The idea of computers counting you as you walk by or drive strikes people as a little unsettling, especially when they hear that the technology that does it sends video feeds to the Internet to make the counts. No one wants more cameras staring at us, yet the truth is that making those counts can yield useful insights for society. At least that’s what Placemeter, a young company founded by two French entrepreneurs, thinks. That’s why it built robust computer vision technology to make the counts.
Today, Placemeter is revealing its new people counting sensor that could allay the company’s privacy problem. The Observer got the first look at the new device.
The young startup is debuting its new web platform this morning for making counts of who and what moves through a space. The team has been working since 2012 to prove both that computers can accurately recognize and count people, cars and bicycles as they move through a space and that there’s a viable business in doing so.
Until now, Placemeter had been using old cell phone cameras to make the counts, running video streams from the cameras through their servers for analysis. The optics of this technology felt a little weird to some people, despite the company’s assurances that it doesn’t save the video.
Its new device, a production prototype of which its founders showed the Observer, solves that problem: it’s not a camera; it’s a sensor. It’s a lens attached to a computer that runs the analysis “at the edge of the network,” as the company’s CEO and founder, Alexandre Winter, told the Observer. The only data that comes out the other end are counts of what the computer saw.
The output looks like a spreadsheet. “We’ve been thinking a lot about privacy,” the company’s cofounder, Florent Peyre, told the Obsever. The team even brought on a Google Street View veteran to help them think the issues through, he said.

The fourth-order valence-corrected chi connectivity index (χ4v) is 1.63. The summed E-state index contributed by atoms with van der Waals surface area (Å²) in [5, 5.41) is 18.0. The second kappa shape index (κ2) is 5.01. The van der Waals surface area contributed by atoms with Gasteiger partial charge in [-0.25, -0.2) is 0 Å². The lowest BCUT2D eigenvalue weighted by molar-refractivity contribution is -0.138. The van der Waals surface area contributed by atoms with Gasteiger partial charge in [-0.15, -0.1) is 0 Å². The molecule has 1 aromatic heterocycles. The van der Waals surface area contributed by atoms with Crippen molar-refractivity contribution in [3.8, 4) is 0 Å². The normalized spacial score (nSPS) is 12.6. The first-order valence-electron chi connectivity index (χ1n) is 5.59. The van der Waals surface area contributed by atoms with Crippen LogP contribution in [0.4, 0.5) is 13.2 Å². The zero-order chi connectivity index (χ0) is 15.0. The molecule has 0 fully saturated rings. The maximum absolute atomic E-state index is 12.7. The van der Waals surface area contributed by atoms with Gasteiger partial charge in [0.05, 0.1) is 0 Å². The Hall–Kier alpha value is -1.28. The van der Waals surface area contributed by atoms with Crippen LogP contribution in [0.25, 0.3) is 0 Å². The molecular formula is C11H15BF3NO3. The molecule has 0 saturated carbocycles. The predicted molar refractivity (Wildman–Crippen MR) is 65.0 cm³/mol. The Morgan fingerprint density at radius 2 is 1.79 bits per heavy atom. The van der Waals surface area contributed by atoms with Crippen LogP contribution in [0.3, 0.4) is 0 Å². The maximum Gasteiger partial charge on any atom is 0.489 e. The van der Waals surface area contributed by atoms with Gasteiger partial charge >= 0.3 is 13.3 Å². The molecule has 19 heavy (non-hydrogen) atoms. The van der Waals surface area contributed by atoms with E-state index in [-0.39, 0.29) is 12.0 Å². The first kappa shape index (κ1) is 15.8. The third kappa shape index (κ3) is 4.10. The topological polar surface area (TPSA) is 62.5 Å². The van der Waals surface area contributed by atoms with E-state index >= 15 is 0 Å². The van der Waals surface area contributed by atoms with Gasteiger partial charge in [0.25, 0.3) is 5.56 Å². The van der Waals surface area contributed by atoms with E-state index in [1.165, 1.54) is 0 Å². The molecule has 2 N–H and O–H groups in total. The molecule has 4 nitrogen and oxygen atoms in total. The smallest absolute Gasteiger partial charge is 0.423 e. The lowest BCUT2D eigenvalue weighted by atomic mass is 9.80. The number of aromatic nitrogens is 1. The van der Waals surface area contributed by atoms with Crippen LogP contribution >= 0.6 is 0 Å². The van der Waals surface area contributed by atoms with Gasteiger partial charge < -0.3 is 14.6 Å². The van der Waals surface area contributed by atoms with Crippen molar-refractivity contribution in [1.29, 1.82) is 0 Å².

In terms of looks, the device doesn’t have the appearance of a camera, either. It is meant to attach to the edge of a window. It looks out through a one-way mirror, which also makes the device more discreet to those outside.
The sensor is available now for pre-order at $99, and is shipping in the fall. The sensor can send data to Placemeter’s servers via wi-fi or GSM. Either way, its data load is very light.
Also debuting today is the Placemeter platform, which has been in private beta as the team refined the system so it could make accurate counts in a variety of conditions, such as rain and snow, all of which their computers will have to reckon with in the Big Apple. “That’s a good thing about living in New York City,” Mr. Winter said.
The platform will allow consumers to either use one of their own Internet-enabled cameras or, eventually, the Placemeter sensor, to set up a video stream for making counts of people, cars and bikes going by. Users get a composite image of what their camera sees, stripped of all the moving objects. On that image, they indicate areas through which they want to register counts. They could count every person going down the sidewalk, every bike going down the bike lane and every car moving through the street. If they set up multiple points, they can also make more subtle counts (such as how many cars go straight and how many turn right or left).
Once the system starts counting, the Placemeter platform can provide analytics, but the data may also be downloaded in raw form. That way, civic hackers can play with the data using their own tools.
How people move through cities is only going to become more important as more humans move into them. At least, that’s where the company is placing its bet. “We are really playing on the fact that in the next 30 years, cities will double in size,” Mr. Winter said. “Sometimes people forget that to optimize, you need to measure.”
Placemeter sees a big opportunity in cities getting accurate counts of people moving through them so that they might find ways to optimize that movement. Until then, the company also has opportunities with businesses.
For example, Mr. Peyre described how Placemeter helped Dylan’s Candy Bar, which had to choose between two potential locations around Union Square. By making foot traffic counts at each site, it was able to find that while the more expensive site had stronger traffic overall, the less expensive site had better counts at the stores’ most profitable times of day.
Placemeter sees interest from academics and nonprofits as well, the team explained. The fact that the system is ready for deployment to consumers and can accurately make counts under a variety of conditions is a great victory for them. “From a computer vision side, this is a big achievement,” Mr. Winter said.